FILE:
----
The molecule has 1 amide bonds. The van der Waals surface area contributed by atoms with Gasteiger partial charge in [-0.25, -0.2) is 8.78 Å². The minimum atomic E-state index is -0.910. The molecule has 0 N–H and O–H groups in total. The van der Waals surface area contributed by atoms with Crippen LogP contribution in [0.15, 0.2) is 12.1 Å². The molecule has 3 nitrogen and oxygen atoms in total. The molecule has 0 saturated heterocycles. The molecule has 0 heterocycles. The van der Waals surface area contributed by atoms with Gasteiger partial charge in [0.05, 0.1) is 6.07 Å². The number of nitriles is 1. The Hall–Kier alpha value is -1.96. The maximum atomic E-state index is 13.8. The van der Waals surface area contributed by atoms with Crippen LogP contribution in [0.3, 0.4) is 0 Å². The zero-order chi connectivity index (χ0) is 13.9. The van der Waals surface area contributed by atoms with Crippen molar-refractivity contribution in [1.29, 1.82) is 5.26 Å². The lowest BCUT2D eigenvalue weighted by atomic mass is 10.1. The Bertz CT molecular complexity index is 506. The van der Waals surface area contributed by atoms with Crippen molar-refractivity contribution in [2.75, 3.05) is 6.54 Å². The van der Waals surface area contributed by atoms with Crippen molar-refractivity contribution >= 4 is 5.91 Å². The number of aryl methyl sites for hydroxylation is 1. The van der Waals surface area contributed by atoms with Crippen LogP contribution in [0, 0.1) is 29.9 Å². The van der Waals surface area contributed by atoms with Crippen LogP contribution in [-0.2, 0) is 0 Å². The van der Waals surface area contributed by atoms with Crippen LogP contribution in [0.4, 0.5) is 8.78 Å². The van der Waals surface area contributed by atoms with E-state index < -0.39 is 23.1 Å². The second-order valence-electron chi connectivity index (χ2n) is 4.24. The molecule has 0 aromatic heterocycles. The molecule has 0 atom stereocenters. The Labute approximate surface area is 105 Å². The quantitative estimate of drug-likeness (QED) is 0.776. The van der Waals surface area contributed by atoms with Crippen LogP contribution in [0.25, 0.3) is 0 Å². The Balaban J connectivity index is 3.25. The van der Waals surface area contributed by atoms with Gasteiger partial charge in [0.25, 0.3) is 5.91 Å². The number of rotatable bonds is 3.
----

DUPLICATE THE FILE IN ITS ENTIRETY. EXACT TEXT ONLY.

The molecule has 1 amide bonds. The van der Waals surface area contributed by atoms with Gasteiger partial charge in [-0.25, -0.2) is 8.78 Å². The minimum atomic E-state index is -0.910. The molecule has 0 N–H and O–H groups in total. The van der Waals surface area contributed by atoms with Crippen LogP contribution in [0.15, 0.2) is 12.1 Å². The molecule has 3 nitrogen and oxygen atoms in total. The molecule has 0 saturated heterocycles. The molecule has 0 heterocycles. The van der Waals surface area contributed by atoms with Gasteiger partial charge in [0.05, 0.1) is 6.07 Å². The number of nitriles is 1. The Hall–Kier alpha value is -1.96. The maximum atomic E-state index is 13.8. The van der Waals surface area contributed by atoms with Crippen LogP contribution in [0.3, 0.4) is 0 Å². The zero-order chi connectivity index (χ0) is 13.9. The van der Waals surface area contributed by atoms with Crippen molar-refractivity contribution in [1.29, 1.82) is 5.26 Å². The lowest BCUT2D eigenvalue weighted by atomic mass is 10.1. The Bertz CT molecular complexity index is 506. The van der Waals surface area contributed by atoms with Crippen molar-refractivity contribution in [2.75, 3.05) is 6.54 Å². The van der Waals surface area contributed by atoms with Crippen molar-refractivity contribution >= 4 is 5.91 Å². The number of aryl methyl sites for hydroxylation is 1. The van der Waals surface area contributed by atoms with Crippen LogP contribution in [0, 0.1) is 29.9 Å². The van der Waals surface area contributed by atoms with Crippen LogP contribution in [-0.2, 0) is 0 Å². The van der Waals surface area contributed by atoms with Crippen LogP contribution in [0.4, 0.5) is 8.78 Å². The van der Waals surface area contributed by atoms with E-state index < -0.39 is 23.1 Å². The second-order valence-electron chi connectivity index (χ2n) is 4.24. The molecule has 0 aromatic heterocycles. The molecule has 0 atom stereocenters. The Labute approximate surface area is 105 Å². The quantitative estimate of drug-likeness (QED) is 0.776. The van der Waals surface area contributed by atoms with Crippen LogP contribution in [0.25, 0.3) is 0 Å². The Balaban J connectivity index is 3.25. The van der Waals surface area contributed by atoms with Gasteiger partial charge in [0.25, 0.3) is 5.91 Å². The number of rotatable bonds is 3.